She needn’t have worried. From the start of the course until the very end, Piggy and Tilly gave a masterclass in accuracy, confidence — and old-school event horse fitness. This had always been the mare’s best quality; she’s learned to put together a mid-20s dressage test through correct, sympathetic training, and her showjumping was always be just a tiny bit scrappy, but get her out on a mountainous eleven-minute track and she was wholly and completely in her element.
“She was like, ‘come on, mother!’ She puts her snout on the floor and truffle snuffles the whole way around like ‘come on, let’s go!’ – we don’t give anything much height, but we’re flying along,” said Piggy. “She looks for the flags and the moment I try to slow her up a bit or think ‘let’s give this a bit more time’, she’s like, ‘nope, we’re going!’ But the confidence you can have in a horse like that who knows her job, and wants to do it — she’s a gritty, hardy little mare.”
“I’ve joked before, saying she’s a pain in the arse 362 days a year, but those few days when you’ve got a big competition and really need something with guts and heart is when she just comes into her own. I’m so very proud of her and so very proud of Trevor Dickens, as well. He’s owned her all her career, and what a fabulous horse to have had. These are the moments: she’s been a Burghley horse, she’s been second there twice and fifth once, and it’s been so sad for her not to have had one event that was hers to have a go at [since 2019]. She’s made for hills, for terrain, for grit and heart, and she did it, exactly as she always does it, today.”
Last year, we finally got Badminton back — and for Piggy and Tilly, it was a chance to try to defend the title they’d held for three years.
It was to be Laura Collett and London 52’s week, but it was an exceptional fourth-place finish for Piggy and Tilly, who had added just 0.4 time penalties across the country.
“It’s probably the best she’s ever jumped, even though there was a pole,” Piggy said. “I’m just over the moon; I felt like I left quite a lot out there yesterday. I was down on the clock for three minutes and I felt like I rode very hard for the majority of the course, and she left her heart out there — she gave everything. So I was just a little bit worried today, and I don’t want to expect things of her, because of what she’s done for me and her age.”
Though many riders might have been disheartened by feeling their horse flop over a small warm-up fence, which Vanir Kamira did while preparing for that showjumping round, the stumbling effort actually proved a great sharpener ahead of their performance in the ring.
“It was the best thing that she did,” said Piggy, “but then she went in there and [jumped like that]. That’s sort of been her character — just when you think there’s absolutely no way, she just has something in her that tells me to do one straightaway, and says ‘I’m here, mum, I’m here with you.’ It’s just brilliant, and it’s just so nice to come away from the week with such a special buzz.”
And then, after a win in the CCI4*-S at Hartpury as prep, what a last hurrah: at the tail end of last year, Piggy and Tilly did the double, and won Burghley. They began their week on an exceptional 22.6; then, after coming home just one second over the time, they stepped up to the lead on cross-country day. By the time they jumped, they’d been afforded two rails in hand — and they used one of them at the first part of the double at fence 4. A few more would bounce, but no further fell, and the Burghley title was theirs.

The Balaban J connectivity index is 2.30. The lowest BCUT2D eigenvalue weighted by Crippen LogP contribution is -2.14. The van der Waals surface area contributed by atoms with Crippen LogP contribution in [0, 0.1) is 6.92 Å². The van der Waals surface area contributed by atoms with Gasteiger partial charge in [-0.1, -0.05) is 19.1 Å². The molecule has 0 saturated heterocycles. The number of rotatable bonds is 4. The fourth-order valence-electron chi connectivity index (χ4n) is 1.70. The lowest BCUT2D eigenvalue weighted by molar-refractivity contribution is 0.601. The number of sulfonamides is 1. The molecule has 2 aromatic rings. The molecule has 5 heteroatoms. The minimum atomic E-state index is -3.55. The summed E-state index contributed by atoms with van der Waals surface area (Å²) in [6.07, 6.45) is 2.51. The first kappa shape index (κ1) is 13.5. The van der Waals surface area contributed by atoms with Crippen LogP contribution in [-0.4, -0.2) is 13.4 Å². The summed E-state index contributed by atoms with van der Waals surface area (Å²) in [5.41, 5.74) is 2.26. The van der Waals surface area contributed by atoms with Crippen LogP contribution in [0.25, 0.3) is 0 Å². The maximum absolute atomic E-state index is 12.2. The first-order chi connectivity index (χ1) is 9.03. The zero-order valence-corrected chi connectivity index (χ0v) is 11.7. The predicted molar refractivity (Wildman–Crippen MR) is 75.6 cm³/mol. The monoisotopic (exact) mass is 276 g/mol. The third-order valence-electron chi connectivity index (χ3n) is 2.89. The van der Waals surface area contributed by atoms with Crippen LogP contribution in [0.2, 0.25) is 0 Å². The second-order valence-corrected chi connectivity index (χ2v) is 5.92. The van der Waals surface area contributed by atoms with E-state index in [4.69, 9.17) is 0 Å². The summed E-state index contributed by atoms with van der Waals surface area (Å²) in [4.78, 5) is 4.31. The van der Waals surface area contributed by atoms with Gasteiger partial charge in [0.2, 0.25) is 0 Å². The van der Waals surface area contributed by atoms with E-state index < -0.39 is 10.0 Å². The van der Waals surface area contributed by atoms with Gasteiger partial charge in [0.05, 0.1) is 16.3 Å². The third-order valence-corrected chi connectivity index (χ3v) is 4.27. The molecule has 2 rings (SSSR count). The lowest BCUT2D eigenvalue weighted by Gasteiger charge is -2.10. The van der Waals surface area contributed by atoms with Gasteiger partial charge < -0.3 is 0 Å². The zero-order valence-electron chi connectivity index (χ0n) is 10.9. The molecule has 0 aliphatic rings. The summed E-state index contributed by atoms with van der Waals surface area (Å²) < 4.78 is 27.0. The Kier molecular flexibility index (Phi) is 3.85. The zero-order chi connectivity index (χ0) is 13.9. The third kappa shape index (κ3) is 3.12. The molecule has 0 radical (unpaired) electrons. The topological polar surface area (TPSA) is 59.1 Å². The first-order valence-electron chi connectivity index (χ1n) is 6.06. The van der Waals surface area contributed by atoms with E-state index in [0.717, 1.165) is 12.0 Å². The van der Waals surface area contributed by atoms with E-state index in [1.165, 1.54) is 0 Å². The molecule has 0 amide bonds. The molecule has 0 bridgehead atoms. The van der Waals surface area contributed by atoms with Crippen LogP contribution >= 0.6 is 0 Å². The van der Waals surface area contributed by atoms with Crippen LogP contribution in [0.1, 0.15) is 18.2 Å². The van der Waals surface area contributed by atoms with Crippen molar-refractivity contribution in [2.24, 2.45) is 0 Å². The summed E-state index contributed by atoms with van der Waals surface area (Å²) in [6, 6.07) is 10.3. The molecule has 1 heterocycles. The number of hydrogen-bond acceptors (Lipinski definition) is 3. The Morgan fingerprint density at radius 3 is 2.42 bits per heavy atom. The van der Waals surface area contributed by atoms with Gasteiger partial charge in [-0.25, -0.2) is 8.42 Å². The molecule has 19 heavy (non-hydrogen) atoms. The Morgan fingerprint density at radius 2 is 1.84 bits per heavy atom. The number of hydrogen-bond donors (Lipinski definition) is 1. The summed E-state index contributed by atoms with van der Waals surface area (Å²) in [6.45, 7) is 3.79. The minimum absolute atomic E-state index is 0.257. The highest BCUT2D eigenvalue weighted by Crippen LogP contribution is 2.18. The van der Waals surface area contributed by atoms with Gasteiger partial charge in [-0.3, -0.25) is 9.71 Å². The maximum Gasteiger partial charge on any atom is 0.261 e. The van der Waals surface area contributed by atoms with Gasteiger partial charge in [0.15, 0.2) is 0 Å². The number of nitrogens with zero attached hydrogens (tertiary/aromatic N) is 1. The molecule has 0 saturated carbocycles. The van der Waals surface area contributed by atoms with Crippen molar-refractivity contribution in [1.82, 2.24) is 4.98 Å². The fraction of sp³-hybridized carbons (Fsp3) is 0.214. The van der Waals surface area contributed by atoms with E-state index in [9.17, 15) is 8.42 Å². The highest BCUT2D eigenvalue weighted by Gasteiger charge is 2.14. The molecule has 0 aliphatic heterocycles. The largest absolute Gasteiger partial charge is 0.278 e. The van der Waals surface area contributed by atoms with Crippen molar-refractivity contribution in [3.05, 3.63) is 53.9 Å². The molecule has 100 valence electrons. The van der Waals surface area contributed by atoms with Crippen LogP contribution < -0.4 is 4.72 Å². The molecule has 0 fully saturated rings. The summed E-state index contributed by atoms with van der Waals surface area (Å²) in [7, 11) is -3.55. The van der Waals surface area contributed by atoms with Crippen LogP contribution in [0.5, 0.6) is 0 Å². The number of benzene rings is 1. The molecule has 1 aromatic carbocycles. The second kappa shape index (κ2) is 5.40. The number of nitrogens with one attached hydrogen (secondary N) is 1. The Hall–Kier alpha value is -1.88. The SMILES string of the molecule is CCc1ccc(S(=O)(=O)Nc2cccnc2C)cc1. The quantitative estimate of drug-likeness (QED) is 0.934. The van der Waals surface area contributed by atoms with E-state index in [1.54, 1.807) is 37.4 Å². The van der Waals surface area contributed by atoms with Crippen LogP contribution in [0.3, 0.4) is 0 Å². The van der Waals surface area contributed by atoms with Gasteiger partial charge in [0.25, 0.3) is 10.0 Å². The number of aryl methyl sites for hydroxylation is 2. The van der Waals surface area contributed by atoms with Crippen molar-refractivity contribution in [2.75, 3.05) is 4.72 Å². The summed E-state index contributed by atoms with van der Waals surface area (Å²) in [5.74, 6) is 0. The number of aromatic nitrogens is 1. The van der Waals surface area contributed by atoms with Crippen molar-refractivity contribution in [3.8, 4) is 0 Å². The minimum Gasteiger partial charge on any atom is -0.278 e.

“I can’t quite believe it, really, but I’m just so relieved,” she said.”I felt like I put more pressure on myself today than I normally do; I’m usually pretty… well, relaxed might be a strong word, but I definitely understand that what will be will be. Today, though, I just felt so much that this little horse deserves it as much as any horse here does. I just didn’t want to let her down. You’ve just got to go and do your thing, but I was just so desperate for her name to be up there on the plaques at Winners’ Avenue. She’s been a Burghley horse through and through — she’s been second twice, fifth, and has now won, and she’s got a total of 4.8 time penalties across all of those runs. It’s the toughest cross-country course in the world to make the time, and she’s a very special horse for that reason.”
How did that measure up to her previous successes?
“It’s really what dreams are made of, and without a doubt, this’ll be one of the best days, if not the best day, along with Badminton for me,” said Piggy. “I’m just so proud; it’s a massive, massive achievement, and even out there taking the trophy pictures with the cars, I can look back on all the pictures of Oliver, of Pippa, of William, and everyone you see in the magazines. You think, ‘oh, that just looks amazing — will it ever be me?’ You believe it in your training, and you believe it going, but it can easily not be. We all know that, and it’s the same in every sport — but you just keep trying and keep believing and you just hope that someday, someone’s looking down and it’s your day. We all know that as sports people and horsepeople; you have your moments every now and then, and someone was looking down today to say it was the moment for me.”
Thank you, Tilly, for all you’ve given our sport: for showing the world that guts and heart are more important than anything else; for being something so extraordinary in such an outwardly ordinary package. This is what eventing is all about — and as horses go, this one has been emblematic.